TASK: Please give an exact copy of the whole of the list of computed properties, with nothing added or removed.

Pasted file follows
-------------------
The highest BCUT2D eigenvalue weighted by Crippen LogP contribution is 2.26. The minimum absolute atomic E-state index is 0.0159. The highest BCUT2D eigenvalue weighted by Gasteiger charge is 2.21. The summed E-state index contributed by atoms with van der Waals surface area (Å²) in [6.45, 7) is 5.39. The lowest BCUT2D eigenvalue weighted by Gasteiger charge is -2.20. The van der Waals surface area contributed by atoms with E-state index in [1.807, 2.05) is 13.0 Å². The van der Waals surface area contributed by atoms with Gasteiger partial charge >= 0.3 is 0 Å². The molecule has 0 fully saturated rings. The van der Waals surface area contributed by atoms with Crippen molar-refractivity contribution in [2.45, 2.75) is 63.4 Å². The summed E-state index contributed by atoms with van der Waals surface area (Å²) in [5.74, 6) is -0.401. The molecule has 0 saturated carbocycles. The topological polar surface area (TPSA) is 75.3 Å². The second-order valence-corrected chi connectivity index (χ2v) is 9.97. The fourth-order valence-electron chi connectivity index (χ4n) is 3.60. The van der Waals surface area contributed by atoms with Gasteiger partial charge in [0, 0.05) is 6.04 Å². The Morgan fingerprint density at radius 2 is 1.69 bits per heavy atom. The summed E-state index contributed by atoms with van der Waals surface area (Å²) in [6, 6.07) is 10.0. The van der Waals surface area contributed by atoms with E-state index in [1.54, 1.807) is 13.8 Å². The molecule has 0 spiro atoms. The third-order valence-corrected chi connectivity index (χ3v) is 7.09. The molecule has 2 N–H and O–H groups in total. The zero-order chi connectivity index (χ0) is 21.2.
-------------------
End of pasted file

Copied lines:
The highest BCUT2D eigenvalue weighted by Crippen LogP contribution is 2.26. The minimum absolute atomic E-state index is 0.0159. The highest BCUT2D eigenvalue weighted by Gasteiger charge is 2.21. The summed E-state index contributed by atoms with van der Waals surface area (Å²) in [6.45, 7) is 5.39. The lowest BCUT2D eigenvalue weighted by Gasteiger charge is -2.20. The van der Waals surface area contributed by atoms with E-state index in [1.807, 2.05) is 13.0 Å². The van der Waals surface area contributed by atoms with Gasteiger partial charge >= 0.3 is 0 Å². The molecule has 0 fully saturated rings. The van der Waals surface area contributed by atoms with Crippen molar-refractivity contribution in [2.45, 2.75) is 63.4 Å². The summed E-state index contributed by atoms with van der Waals surface area (Å²) in [5.74, 6) is -0.401. The molecule has 0 saturated carbocycles. The topological polar surface area (TPSA) is 75.3 Å². The second-order valence-corrected chi connectivity index (χ2v) is 9.97. The fourth-order valence-electron chi connectivity index (χ4n) is 3.60. The van der Waals surface area contributed by atoms with Gasteiger partial charge in [0, 0.05) is 6.04 Å². The Morgan fingerprint density at radius 2 is 1.69 bits per heavy atom. The summed E-state index contributed by atoms with van der Waals surface area (Å²) in [6, 6.07) is 10.0. The van der Waals surface area contributed by atoms with E-state index in [1.54, 1.807) is 13.8 Å². The molecule has 0 spiro atoms. The third-order valence-corrected chi connectivity index (χ3v) is 7.09. The molecule has 2 N–H and O–H groups in total. The zero-order chi connectivity index (χ0) is 21.2.